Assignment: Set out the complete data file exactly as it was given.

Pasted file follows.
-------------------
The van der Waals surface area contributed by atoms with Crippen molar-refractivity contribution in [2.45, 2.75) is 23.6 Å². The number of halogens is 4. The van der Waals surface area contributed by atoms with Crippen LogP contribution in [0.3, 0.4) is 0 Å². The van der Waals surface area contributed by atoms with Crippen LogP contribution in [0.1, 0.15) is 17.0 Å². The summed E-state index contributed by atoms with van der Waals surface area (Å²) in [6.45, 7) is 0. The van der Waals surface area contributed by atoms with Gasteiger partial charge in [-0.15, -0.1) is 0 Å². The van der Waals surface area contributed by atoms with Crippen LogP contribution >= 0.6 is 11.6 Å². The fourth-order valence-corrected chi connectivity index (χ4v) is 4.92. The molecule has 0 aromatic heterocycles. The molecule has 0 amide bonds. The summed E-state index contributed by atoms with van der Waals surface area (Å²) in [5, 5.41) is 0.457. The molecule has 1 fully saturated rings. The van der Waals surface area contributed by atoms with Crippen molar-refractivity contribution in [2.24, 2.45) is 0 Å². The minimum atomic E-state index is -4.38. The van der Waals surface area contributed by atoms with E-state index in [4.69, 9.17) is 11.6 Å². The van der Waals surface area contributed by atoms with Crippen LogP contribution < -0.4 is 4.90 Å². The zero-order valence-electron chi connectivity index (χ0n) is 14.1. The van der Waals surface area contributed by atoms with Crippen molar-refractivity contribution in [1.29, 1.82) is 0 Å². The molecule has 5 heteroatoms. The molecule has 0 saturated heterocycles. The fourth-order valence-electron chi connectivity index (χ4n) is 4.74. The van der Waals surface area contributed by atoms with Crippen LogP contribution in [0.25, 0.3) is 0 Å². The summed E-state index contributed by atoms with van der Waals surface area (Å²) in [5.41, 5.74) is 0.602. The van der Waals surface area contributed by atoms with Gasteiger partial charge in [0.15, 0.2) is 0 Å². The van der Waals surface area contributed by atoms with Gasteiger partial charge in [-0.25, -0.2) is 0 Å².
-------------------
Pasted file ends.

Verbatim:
The van der Waals surface area contributed by atoms with Crippen molar-refractivity contribution in [2.45, 2.75) is 23.6 Å². The number of halogens is 4. The van der Waals surface area contributed by atoms with Crippen LogP contribution in [0.3, 0.4) is 0 Å². The van der Waals surface area contributed by atoms with Crippen LogP contribution in [0.1, 0.15) is 17.0 Å². The summed E-state index contributed by atoms with van der Waals surface area (Å²) in [6.45, 7) is 0. The van der Waals surface area contributed by atoms with Gasteiger partial charge in [-0.15, -0.1) is 0 Å². The van der Waals surface area contributed by atoms with Crippen LogP contribution >= 0.6 is 11.6 Å². The fourth-order valence-corrected chi connectivity index (χ4v) is 4.92. The molecule has 0 aromatic heterocycles. The molecule has 0 amide bonds. The summed E-state index contributed by atoms with van der Waals surface area (Å²) in [5, 5.41) is 0.457. The molecule has 1 fully saturated rings. The van der Waals surface area contributed by atoms with Crippen molar-refractivity contribution in [2.24, 2.45) is 0 Å². The minimum atomic E-state index is -4.38. The van der Waals surface area contributed by atoms with E-state index in [4.69, 9.17) is 11.6 Å². The van der Waals surface area contributed by atoms with Crippen LogP contribution < -0.4 is 4.90 Å². The zero-order valence-electron chi connectivity index (χ0n) is 14.1. The van der Waals surface area contributed by atoms with Crippen molar-refractivity contribution in [1.29, 1.82) is 0 Å². The molecule has 5 heteroatoms. The molecule has 0 saturated heterocycles. The fourth-order valence-electron chi connectivity index (χ4n) is 4.74. The van der Waals surface area contributed by atoms with Crippen LogP contribution in [0.25, 0.3) is 0 Å². The summed E-state index contributed by atoms with van der Waals surface area (Å²) in [5.41, 5.74) is 0.602. The van der Waals surface area contributed by atoms with Gasteiger partial charge in [0.15, 0.2) is 0 Å². The van der Waals surface area contributed by atoms with Gasteiger partial charge in [-0.25, -0.2) is 0 Å².